Spring Equinox is symbolized by hexagram number 51, The Arousing, Shocking, thunder over thunder. This is quite a lively month with all the thunder symbolism! Doubled thunder represents a blast of energy, doubled feet a lot of movement. There is great potential for creativity and new beginnings, but much disruption, too. Like the warning of the Tarot Tower card, caution must be taken that any "shock" be met with inner firmness and outer flexibility, be weathered creatively but not allowed to push us from our path.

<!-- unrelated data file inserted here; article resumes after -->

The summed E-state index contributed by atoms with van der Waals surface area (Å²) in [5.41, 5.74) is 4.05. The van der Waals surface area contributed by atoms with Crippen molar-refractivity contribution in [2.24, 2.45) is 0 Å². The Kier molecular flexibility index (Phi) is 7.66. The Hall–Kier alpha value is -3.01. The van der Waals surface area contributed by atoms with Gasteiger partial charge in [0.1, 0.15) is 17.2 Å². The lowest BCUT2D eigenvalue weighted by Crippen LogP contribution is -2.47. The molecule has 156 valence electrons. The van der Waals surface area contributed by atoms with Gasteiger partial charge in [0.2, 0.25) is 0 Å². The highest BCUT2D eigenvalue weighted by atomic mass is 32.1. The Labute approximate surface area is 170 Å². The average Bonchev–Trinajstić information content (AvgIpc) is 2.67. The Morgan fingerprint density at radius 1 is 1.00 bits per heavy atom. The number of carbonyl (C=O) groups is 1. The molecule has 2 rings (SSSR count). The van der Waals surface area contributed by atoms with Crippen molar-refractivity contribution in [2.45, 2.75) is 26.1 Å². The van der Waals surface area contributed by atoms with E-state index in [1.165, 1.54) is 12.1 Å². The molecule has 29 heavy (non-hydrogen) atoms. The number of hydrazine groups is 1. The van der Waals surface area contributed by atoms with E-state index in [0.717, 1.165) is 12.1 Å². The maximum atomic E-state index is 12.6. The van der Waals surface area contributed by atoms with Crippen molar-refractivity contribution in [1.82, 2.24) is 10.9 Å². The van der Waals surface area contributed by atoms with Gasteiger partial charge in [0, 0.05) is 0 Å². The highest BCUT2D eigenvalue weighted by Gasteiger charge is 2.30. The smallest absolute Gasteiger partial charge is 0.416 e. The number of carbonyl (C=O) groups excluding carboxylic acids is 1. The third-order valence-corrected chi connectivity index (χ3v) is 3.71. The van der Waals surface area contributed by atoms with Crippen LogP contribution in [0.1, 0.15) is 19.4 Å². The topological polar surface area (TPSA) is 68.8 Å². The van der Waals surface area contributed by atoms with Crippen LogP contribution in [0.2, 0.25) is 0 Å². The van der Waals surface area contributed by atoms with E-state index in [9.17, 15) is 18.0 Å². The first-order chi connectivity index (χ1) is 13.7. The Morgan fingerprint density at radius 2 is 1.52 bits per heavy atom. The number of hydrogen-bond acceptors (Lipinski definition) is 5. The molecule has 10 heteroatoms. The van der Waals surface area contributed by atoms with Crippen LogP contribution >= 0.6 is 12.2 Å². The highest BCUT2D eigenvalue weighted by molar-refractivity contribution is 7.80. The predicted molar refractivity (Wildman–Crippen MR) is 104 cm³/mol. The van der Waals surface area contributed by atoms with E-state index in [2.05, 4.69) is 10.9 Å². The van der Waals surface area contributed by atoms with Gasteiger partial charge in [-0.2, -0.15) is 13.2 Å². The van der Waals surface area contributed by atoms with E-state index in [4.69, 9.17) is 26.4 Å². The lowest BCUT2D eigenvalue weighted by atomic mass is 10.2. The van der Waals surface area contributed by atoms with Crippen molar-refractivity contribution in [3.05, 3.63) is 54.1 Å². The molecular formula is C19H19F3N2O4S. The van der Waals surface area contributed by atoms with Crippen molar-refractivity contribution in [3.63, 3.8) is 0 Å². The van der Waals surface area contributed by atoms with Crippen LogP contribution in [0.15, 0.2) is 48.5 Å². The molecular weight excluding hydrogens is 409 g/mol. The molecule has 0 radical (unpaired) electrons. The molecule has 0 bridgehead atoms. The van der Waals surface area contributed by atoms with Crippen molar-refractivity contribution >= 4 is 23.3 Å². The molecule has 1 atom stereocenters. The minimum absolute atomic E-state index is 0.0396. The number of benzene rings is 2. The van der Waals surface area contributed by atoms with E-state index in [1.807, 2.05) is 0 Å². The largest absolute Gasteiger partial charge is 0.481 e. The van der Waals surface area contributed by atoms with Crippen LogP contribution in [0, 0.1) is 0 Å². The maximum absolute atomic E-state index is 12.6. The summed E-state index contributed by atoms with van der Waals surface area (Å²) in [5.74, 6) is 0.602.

The I Ching hexagram governing this month is number 43, Guai, Eliminating, or Resolution (equivalent to "eliminating" obstacles or hesitation), lake over heaven/sky. The phase is metal, and the chakra is the throat. As coincidence has it, this chakra attribute coincides favorably with the upper trigram which also represents the mouth, and the advice of the I includes "Declaring," "howling," and to "notify," all voice related activities. This is a time when the five strong lines below are one step away from eliminating the weak yin line at the top. The image speaks of water from the lake accumulating high above. There is the tension as of a coming storm. (You may be reminded, as I am, of the little poem "April showers/bring May flowers.") As it happens, it's raining even as I write this!